Steve’s Weekly Update for 11-17-10

Climatology 2010: Local, sustainable fuel (wood): With a colder week behind us, I am wondering if any members have a need for FIREWOOD!  Here at Mesa Top we are proceeding with thinning of overgrown pinon forest that is recovering from the drought, and also with juniper/cedar thinning.  These forestry practices are being carried out under a conservation program called EQIP  (Environmental Quality Improvement Program) administered by USDA NRCS (Natural Resources Conservation Service).  PLEASE CONTACT 505-422-2238, if you are interested in firewood, split and delivered to you, from the forests at MT farm.

Steve’s Soapbox:  Finance Revolution!!! I hope you don’t forget last week’s soapbox on finance.  Quick review:  I feel that president Obama lost the support of the electorate and the election in large part because he rescued the banks and set them back on course to record profits at the expense of the populace, that is, you and me.   While the people struggle to access capital, the banks he saved with our tax dollars just get richer!  That was his BIG mistake, and I believe that it is time to find ways to take matters into our own hands. Now I am going to talk about how….

Last week I hosted a visit to Mesa Top from Jim Oldham, executive director of Equity Trust, a small, national non-profit that works to help community and CSA farms become secure on their land. Jim and I spoke about the problem of investor expectation.  Jim and I agree that we need new institutions that are founded on new principles about capital and its sources and uses.

Jim pointed me to a new initiative called “Common Good Bank,” a project of Common Good Finance, which is working to build a bank that combines the spirit of a credit union with the power and growth potential of a stock savings bank .  CGB is being founded by a group of people who share my point of view about the finance system, and have realized that a fully chartered bank with a different commitment to depositors and borrowers will be needed.  Though we see no American banks doing this today, a bank CAN offer basic services to depositors such as checking, saving, IRA, etc, at small returns on investment, and in turn can lend those assets back to the community, especially to businesses, at reasonable rates.

To start up the bank and pass regulatory muster, significant reserves have to be gathered.  The current phase involves a member investment program that is designed to help the project cover its costs of development while building reserves to support its eventual operation.  I am in the process of establishing the CSA as an “organizer” for the bank, which will allow your support for the bank to also indirectly support the CSA.   To get more information, anyone who is interested can visit:  Common Good Bank and click on “join us”.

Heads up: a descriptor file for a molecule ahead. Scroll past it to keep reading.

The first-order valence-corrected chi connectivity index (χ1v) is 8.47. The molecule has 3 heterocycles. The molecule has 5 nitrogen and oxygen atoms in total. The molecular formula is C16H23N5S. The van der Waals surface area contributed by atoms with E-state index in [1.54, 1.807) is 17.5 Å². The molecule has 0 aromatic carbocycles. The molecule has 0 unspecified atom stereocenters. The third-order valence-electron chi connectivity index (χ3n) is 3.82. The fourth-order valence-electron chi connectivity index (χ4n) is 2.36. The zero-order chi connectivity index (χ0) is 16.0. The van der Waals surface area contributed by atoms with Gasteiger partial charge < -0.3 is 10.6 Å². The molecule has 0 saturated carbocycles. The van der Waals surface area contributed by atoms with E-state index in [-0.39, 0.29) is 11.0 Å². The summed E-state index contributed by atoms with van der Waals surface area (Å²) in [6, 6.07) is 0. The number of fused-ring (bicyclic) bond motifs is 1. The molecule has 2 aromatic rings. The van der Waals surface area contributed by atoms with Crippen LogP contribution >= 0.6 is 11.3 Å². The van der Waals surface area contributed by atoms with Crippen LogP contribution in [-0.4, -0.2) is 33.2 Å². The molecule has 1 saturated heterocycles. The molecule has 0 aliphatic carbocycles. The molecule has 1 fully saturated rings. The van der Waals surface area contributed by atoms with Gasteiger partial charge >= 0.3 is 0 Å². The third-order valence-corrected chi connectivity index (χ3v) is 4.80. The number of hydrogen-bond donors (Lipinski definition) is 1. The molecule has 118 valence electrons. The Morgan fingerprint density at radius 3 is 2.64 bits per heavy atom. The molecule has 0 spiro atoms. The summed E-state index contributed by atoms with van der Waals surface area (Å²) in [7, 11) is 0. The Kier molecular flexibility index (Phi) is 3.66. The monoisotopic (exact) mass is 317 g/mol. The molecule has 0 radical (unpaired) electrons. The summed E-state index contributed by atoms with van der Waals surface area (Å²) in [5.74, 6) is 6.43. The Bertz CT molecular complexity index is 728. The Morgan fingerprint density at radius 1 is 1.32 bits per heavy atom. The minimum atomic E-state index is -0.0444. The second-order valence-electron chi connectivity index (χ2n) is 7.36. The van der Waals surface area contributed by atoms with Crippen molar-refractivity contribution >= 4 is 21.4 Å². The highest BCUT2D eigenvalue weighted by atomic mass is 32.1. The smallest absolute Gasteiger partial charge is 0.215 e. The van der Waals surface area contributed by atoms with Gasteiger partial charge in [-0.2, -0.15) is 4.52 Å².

This week’s Cow stories:  Mesa Top cows, and Jim Miller Ayrshire project:

My initial vision for the dairy side of the Ayrshire project was inspired by Pat Sullivan, a raw milk cheese maker in Lincoln, NM who I met about 3 years ago.  He had developed a program where he produced aged cheese from a small herd who calved in late spring and was dried off each fall.  He then closed up shop for the winter and lived on the cash flow from ongoing cheese sales.

The idea of seasonal dairying seems very appealing and I took Pat’s idea forward as the foundation of the Ayrshire program that I have been working to develop since buying the herd from him in fall 2007 when he closed his business and sold his farm.

That approach has a serious drawback:  it is a LONG time from calving to the time when a product is available for sale.  Raw milk cheese has to be aged for at least 2 months to be legally salable.  Meanwhile there is expense on top of expense;  feed, labor, vet expense, and the costs of cheese making.  This approach would work for a farmer with sufficient reserves to weather that lengthy delay between initiation of the program and first sale.

Andy Warner at Twin Mountain added the cow share component, selling a portion of his milk as fresh, raw milk under the Colorado cow share system.  This approach afforded Andy with steady cash flow to pay labor, feed and care for the cows while the cheese aged.  Revenue from cheese making was intended to provide reserves to cover the period when less cows were fresh and also to provide a return on investment for the farm.

Ideally the milk covers the costs and the cheese earns the farm its value added profit.